The UK property landscape has changed significantly in 2015. Firstly there were the pension liberation rules, which gave rise to news headlines of pensioners freeing up their pots of cash, to invest in bricks and mortar as ‘wannabe’ landlords. Official data from the ONS, showed 44 per cent said it would ‘make the most’ of their money, so they could provide the most comfortable retirement. In London, in particular, this is of heightened interest, given that over the past decade, property owners in the capital have made gains of 83 per cent.
The Chancellor, George Osborne has introduced a range of initiatives, from imposing a basic rate tax relief threshold on offsetting mortgage costs, to reducing the furnished property ‘wear and tear’ allowance in the Summer Budget, to tightening timeframes for payment of Capital Gains Tax due. And with the subsequent Autumn Statement introduction of the 3% surcharge on the Stamp Duty bill for buy-to-let landlords, one might be forgiven for thinking that George could be partly trying to redress the balance, reigning in the opportunities created by his pension liberation moves.
But how much of these moves against buy-to-letters are about fear of the swell of action to withdraw pension pots, to get on property ladder for buy-to-let purposes?
Or is George Osborne trying to stop buy-to-letters overstretching themselves before mortgage interest rates rise?
Buy-to-let: what effect will these rule changes have?
The combined effect of these changes will stymie growth in new buy-to-let landlords, including those considering cashing in their pension pots to invest in residential buy-to-let properties, as well as seeing off some landlords already in the market.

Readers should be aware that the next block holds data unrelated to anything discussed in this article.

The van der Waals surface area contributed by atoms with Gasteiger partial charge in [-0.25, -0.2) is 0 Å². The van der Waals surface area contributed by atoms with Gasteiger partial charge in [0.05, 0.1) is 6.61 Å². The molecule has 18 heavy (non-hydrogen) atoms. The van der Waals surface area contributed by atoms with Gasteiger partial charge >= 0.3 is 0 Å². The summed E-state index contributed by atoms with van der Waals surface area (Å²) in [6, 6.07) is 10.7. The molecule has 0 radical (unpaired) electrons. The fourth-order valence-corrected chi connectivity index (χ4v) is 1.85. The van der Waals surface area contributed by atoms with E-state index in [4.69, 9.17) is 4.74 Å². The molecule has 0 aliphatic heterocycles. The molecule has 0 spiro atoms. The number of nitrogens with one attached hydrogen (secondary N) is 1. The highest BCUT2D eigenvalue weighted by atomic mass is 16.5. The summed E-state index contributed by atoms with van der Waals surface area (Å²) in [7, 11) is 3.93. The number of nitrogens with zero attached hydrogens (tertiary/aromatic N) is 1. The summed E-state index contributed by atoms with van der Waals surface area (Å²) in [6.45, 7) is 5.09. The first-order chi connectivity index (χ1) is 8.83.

It is highly likely to have the effect of reducing supply in the Private Rented Sector (PRS) and potentially increasing rental costs, as landlords’ cost bases have risen. Given there is no further provision for government-led social housing, George Osborne may be polarising the market. There are more funds to help the homeless and theoretically to help some first time buyers, but life is likely to be made more difficult for the lower earning-workers, who can only rent, but yet won’t be able to afford – what is likely to end up being – higher rents, in the more limited supply of PRS accommodation.
Volume property investors, with more than 15 properties, are expected to be exempt from the new stamp duty surcharges, so there may well be a swelling of ranks among the portfolio or corporate landlords to compensate for the drop off in PRS supply.
Buy-To-Let investing has just got harder. The reduction in mortgage interest tax relief may already be starting to make it more difficult for landlords to get mortgages. One bank has already announced it is to increase its rental cover ratios by 8% for new applications in response to the cuts in tax relief, thereby profits, for landlords announced by George Osborne in the Summer Budget.
The new stamp duty levy should enable First Time Buyers to compete with investors. Yet First Time Buyers still struggle to buy, with the average house price now 13 times gross income. Even the announcement of incentives to the construction industry to encourage an additional 400,000 new homes, to boost supply, will not have much impact when demand is running at 250,000 new homes every year, on top of a lack of supply estimated to in excess of 4.5 million.
A way forward for property investors?
Some may consider investing in property via a private limited company to avoid the additional 3 per cent increase in stamp duty. Other landlords may buy in areas where housing stock can be acquired for under £125,000 to minimise the stamp duty penalty, or change strategy for Houses of Multiple Occupation (HMOs).
Others may seek a different type of investment, which provides an alternative to all this legislation and additional taxes…
Hotel investments, on a room unit or fractional basis, can deliver high returns with less hassle than buy-to-let. Returns are usually net yields and can be from 7% net assured to up to 20%, even in London. This presents a real alternative to delivering great returns in city locations like London, or in rural settings.
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